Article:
Fault-Tolerance for Matrix and Signal Processing Applications

Daniel S. Katz

Jet Propulsion Laboratory

California Institute of Technology

Pasadena, California

Many applications are composed of a series of linear operations. In particular, the science data processing applications developed as part of NASA's Remote Exploration and Experimentation REE Project make heavy use of linear algebra and signal processing routines. The REE applications also are generally parallel programs, as multiple processors are needed to keep up with incoming data and respond to real-time events.

The goal of REE is to move ground-based supercomputing to space, and to enable new science to be performed on these supercomputers. REE is not willing to pay the power-performance penalty required when using radiation-hardened processors, and thus seeks to fly COTS components. However, running these processors in the galactic cosmic-ray environment found away from the Earth means that the processors will be subjected to transient faults. This paper discusses a number of the methods that have been developed, implemented, and tested by REE to allow these portions of these application to detect and possibly correct transient faults. These methods fall into the Result Checking subcategory of Algorithm-Based Fault Tolerance (ABFT, K. Huang and J.A. Abraham, "Algorithm-based fault tolerance for matrix operations," IEEE Trans. on Computers, 33(6):518-528, 1984, and P. Prata and J.G. Silva, "Algorithm based fault tolerance versus result-checking for matrix computations," Proceedings of the Twenty-Ninth Annual International Symposium on Fault-Tolerant Computing, pp. 4-11, 1999.) These methods can also be used to detect faults in many other situations, including any system with un-reliable hardware or network connections.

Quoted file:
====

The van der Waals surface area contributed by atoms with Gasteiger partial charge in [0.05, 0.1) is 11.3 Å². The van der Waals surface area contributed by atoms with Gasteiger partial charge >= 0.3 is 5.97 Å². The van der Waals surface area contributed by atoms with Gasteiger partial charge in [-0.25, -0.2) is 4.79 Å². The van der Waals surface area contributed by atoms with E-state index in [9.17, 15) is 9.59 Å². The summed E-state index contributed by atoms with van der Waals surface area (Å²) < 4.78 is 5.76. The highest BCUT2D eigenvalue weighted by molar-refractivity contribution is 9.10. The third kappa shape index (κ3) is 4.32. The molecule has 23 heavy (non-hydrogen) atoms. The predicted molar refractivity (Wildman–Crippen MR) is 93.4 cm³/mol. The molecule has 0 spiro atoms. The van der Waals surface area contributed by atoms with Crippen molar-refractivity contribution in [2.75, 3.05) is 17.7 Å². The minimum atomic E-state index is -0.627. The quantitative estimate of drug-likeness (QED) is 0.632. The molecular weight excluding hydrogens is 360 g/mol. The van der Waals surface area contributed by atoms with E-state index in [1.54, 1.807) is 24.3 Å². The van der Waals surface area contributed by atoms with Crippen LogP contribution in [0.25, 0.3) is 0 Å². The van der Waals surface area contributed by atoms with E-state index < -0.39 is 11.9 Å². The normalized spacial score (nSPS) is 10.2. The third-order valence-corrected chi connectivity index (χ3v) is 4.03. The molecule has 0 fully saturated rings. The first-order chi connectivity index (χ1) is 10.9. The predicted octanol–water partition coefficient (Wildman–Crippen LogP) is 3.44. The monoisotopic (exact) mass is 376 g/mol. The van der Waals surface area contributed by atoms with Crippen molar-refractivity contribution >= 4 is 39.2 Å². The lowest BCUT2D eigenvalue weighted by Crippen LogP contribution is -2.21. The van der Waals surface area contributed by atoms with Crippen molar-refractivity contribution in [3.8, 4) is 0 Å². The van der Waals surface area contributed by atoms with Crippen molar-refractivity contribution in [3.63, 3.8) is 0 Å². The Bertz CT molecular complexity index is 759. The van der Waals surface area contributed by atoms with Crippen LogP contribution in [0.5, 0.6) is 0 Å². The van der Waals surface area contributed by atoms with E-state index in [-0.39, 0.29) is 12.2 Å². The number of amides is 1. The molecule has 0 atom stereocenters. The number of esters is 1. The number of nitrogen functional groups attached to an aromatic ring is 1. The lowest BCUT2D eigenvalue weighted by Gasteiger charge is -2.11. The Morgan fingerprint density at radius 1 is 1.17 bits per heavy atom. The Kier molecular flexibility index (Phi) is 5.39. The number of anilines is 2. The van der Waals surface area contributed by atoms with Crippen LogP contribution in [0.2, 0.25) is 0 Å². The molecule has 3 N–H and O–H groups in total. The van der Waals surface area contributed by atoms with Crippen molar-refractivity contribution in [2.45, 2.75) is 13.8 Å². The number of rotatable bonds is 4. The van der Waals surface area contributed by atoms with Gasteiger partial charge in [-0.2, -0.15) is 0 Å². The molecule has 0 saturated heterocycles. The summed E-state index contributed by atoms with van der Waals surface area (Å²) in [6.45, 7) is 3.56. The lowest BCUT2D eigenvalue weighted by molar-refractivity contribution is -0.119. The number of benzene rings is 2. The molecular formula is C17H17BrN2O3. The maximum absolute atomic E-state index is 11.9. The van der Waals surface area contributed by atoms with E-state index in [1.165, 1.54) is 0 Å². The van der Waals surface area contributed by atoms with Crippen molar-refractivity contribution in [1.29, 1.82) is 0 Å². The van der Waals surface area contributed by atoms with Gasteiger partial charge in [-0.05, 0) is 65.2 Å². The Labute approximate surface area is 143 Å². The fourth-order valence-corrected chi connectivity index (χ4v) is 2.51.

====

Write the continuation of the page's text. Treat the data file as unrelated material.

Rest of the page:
The routines that have been developed allow maintaining the same APIs as the standard versions of the routines. The fault-tolerance may either be hidden from the programmer, or exposed if greater control is desired. For REE, these APIs include BLAS (http://www.netlib.org/blas/), LAPACK (http://www.netlib.org/lapack/) , ScaLAPACK (http://www.netlib.org/scalapack/), PLAPACK (http://www.cs.utexas.edu/users/plapack/) , and FFTW (http://www.fftw.org/). While VSIPL (http://www.vsipl.org/) was not addressed by the libraries which have been implemented, this paper will discuss how this might be done (for general purpose processors), as well as providing examples of the current libraries, the current applications, and use of the libraries within the applications. The specific routines that have been protected include parallel forward and inverse FFTs, all single-processor BLAS3 operations, and parallel matrix-matrix multiplication, matrix inverse, LU decomposition, and SVD. Adding protection to the equivalent VSIPL routines would be almost trivial (assuming source is available, such as for the reference implementation or for a library developer), and adding protection to some other VSIPL routines, such as QR and Cholesky decompositions, would be fairly simple. The result checking routines take advantage of algorithms which perform a large number of operations on the data, and design checks which use far less operations. For example, a check on an FFT is O(n) while the FFT is O(n log n), and a check on a matrix-matrix multiply is O(n2) while the multiply is O(n3). Our experience has been that these checks add overhead of 10-20% to the calculations. For this reason, VSIPL's scalar and vector operations cannot be protected by these means, as adding an O(n) check to a vector operation which is itself O(n) is not worthwhile, since it is simpler to just repeat the vector operation and see if the results are the same. Thus, the overhead for scalar and vector operations is approximately 100%. However, the vector operations are also faster than the matrix operations, and it has been out experience that they require a smaller fraction of the computer cycles, as least for the REE applications. This means that they are less likely to be affected by faults.

This paper also will discuss how one can take advantage of the memory hierarchy of modern systems in choosing how to implement fault detection. As shown in the automated ATLAS (http://www.netlib.org/atlas/) package, an optimized matrix-matrix multiply routine should be careful to first choose how to perform operations within the floating point and integer units on the processor, then how to use L1 cache, then L2 cache, etc. The tradeoffs of implementing fault detection at these levels will be discussed.